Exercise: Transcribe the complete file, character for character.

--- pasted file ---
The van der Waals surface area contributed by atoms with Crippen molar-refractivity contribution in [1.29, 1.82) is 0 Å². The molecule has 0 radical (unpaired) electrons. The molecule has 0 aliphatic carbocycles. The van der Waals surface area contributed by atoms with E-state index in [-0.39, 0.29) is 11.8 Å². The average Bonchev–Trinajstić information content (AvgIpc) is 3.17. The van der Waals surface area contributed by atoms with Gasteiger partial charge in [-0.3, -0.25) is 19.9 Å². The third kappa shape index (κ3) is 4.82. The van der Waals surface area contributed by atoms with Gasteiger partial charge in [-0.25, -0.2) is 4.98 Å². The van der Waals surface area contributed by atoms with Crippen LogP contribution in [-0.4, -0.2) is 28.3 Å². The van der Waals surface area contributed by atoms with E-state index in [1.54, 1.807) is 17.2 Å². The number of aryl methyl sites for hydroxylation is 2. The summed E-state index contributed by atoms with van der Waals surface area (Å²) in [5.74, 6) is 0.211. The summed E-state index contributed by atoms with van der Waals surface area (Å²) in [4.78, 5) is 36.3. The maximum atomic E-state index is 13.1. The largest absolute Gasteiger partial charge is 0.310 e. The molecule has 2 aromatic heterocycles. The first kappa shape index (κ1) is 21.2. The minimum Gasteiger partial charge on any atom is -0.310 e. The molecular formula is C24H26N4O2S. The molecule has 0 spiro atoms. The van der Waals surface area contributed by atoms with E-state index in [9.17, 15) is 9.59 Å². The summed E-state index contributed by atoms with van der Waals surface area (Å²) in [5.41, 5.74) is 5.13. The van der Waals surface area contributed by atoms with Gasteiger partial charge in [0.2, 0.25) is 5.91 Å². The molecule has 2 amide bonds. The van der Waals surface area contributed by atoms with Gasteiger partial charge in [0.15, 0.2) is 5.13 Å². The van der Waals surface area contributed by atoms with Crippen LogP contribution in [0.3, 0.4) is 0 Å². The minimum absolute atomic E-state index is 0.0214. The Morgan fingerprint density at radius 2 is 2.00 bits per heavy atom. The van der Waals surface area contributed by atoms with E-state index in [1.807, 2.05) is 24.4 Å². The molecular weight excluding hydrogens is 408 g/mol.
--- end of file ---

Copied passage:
The van der Waals surface area contributed by atoms with Crippen molar-refractivity contribution in [1.29, 1.82) is 0 Å². The molecule has 0 radical (unpaired) electrons. The molecule has 0 aliphatic carbocycles. The van der Waals surface area contributed by atoms with E-state index in [-0.39, 0.29) is 11.8 Å². The average Bonchev–Trinajstić information content (AvgIpc) is 3.17. The van der Waals surface area contributed by atoms with Gasteiger partial charge in [-0.3, -0.25) is 19.9 Å². The third kappa shape index (κ3) is 4.82. The van der Waals surface area contributed by atoms with Gasteiger partial charge in [-0.25, -0.2) is 4.98 Å². The van der Waals surface area contributed by atoms with Crippen LogP contribution in [-0.4, -0.2) is 28.3 Å². The van der Waals surface area contributed by atoms with E-state index in [1.54, 1.807) is 17.2 Å². The number of aryl methyl sites for hydroxylation is 2. The summed E-state index contributed by atoms with van der Waals surface area (Å²) in [5.74, 6) is 0.211. The summed E-state index contributed by atoms with van der Waals surface area (Å²) in [4.78, 5) is 36.3. The maximum atomic E-state index is 13.1. The largest absolute Gasteiger partial charge is 0.310 e. The molecule has 2 aromatic heterocycles. The first kappa shape index (κ1) is 21.2. The minimum Gasteiger partial charge on any atom is -0.310 e. The molecular formula is C24H26N4O2S. The molecule has 0 spiro atoms. The van der Waals surface area contributed by atoms with E-state index in [9.17, 15) is 9.59 Å². The summed E-state index contributed by atoms with van der Waals surface area (Å²) in [5.41, 5.74) is 5.13. The van der Waals surface area contributed by atoms with Gasteiger partial charge in [0.2, 0.25) is 5.91 Å². The molecule has 2 amide bonds. The van der Waals surface area contributed by atoms with Gasteiger partial charge in [0.15, 0.2) is 5.13 Å². The van der Waals surface area contributed by atoms with Crippen LogP contribution in [0.3, 0.4) is 0 Å². The minimum absolute atomic E-state index is 0.0214. The Morgan fingerprint density at radius 2 is 2.00 bits per heavy atom. The van der Waals surface area contributed by atoms with E-state index in [1.807, 2.05) is 24.4 Å². The molecular weight excluding hydrogens is 408 g/mol.